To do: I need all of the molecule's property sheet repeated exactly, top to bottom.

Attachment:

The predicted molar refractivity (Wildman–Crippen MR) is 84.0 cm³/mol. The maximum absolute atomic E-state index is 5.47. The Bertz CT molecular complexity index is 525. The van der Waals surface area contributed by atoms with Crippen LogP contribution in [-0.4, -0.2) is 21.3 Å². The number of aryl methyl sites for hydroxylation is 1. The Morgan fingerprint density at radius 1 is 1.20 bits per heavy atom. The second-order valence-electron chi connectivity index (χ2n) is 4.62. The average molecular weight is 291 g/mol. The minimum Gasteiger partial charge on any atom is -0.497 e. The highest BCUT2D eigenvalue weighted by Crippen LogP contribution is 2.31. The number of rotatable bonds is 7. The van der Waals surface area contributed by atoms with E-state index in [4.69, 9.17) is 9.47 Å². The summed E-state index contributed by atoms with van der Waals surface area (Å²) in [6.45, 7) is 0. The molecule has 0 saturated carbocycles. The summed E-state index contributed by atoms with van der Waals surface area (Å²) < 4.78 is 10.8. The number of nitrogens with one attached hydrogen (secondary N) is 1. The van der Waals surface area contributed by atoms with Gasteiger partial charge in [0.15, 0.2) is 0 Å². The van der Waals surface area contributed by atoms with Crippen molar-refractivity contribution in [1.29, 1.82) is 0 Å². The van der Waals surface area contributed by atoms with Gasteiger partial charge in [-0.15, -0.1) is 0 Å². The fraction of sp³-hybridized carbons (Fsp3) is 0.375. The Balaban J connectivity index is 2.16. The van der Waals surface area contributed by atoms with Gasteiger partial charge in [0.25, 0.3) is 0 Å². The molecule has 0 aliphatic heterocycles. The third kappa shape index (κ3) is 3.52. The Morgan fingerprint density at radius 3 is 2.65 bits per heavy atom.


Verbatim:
The predicted molar refractivity (Wildman–Crippen MR) is 84.0 cm³/mol. The maximum absolute atomic E-state index is 5.47. The Bertz CT molecular complexity index is 525. The van der Waals surface area contributed by atoms with Crippen LogP contribution in [-0.4, -0.2) is 21.3 Å². The number of aryl methyl sites for hydroxylation is 1. The Morgan fingerprint density at radius 1 is 1.20 bits per heavy atom. The second-order valence-electron chi connectivity index (χ2n) is 4.62. The average molecular weight is 291 g/mol. The minimum Gasteiger partial charge on any atom is -0.497 e. The highest BCUT2D eigenvalue weighted by Crippen LogP contribution is 2.31. The number of rotatable bonds is 7. The van der Waals surface area contributed by atoms with E-state index in [4.69, 9.17) is 9.47 Å². The summed E-state index contributed by atoms with van der Waals surface area (Å²) in [6.45, 7) is 0. The molecule has 0 saturated carbocycles. The summed E-state index contributed by atoms with van der Waals surface area (Å²) < 4.78 is 10.8. The number of nitrogens with one attached hydrogen (secondary N) is 1. The van der Waals surface area contributed by atoms with Gasteiger partial charge in [0.15, 0.2) is 0 Å². The van der Waals surface area contributed by atoms with Crippen molar-refractivity contribution in [1.29, 1.82) is 0 Å². The van der Waals surface area contributed by atoms with Gasteiger partial charge in [-0.15, -0.1) is 0 Å². The fraction of sp³-hybridized carbons (Fsp3) is 0.375. The Balaban J connectivity index is 2.16. The van der Waals surface area contributed by atoms with Gasteiger partial charge in [0.25, 0.3) is 0 Å². The molecule has 0 aliphatic heterocycles. The third kappa shape index (κ3) is 3.52. The Morgan fingerprint density at radius 3 is 2.65 bits per heavy atom.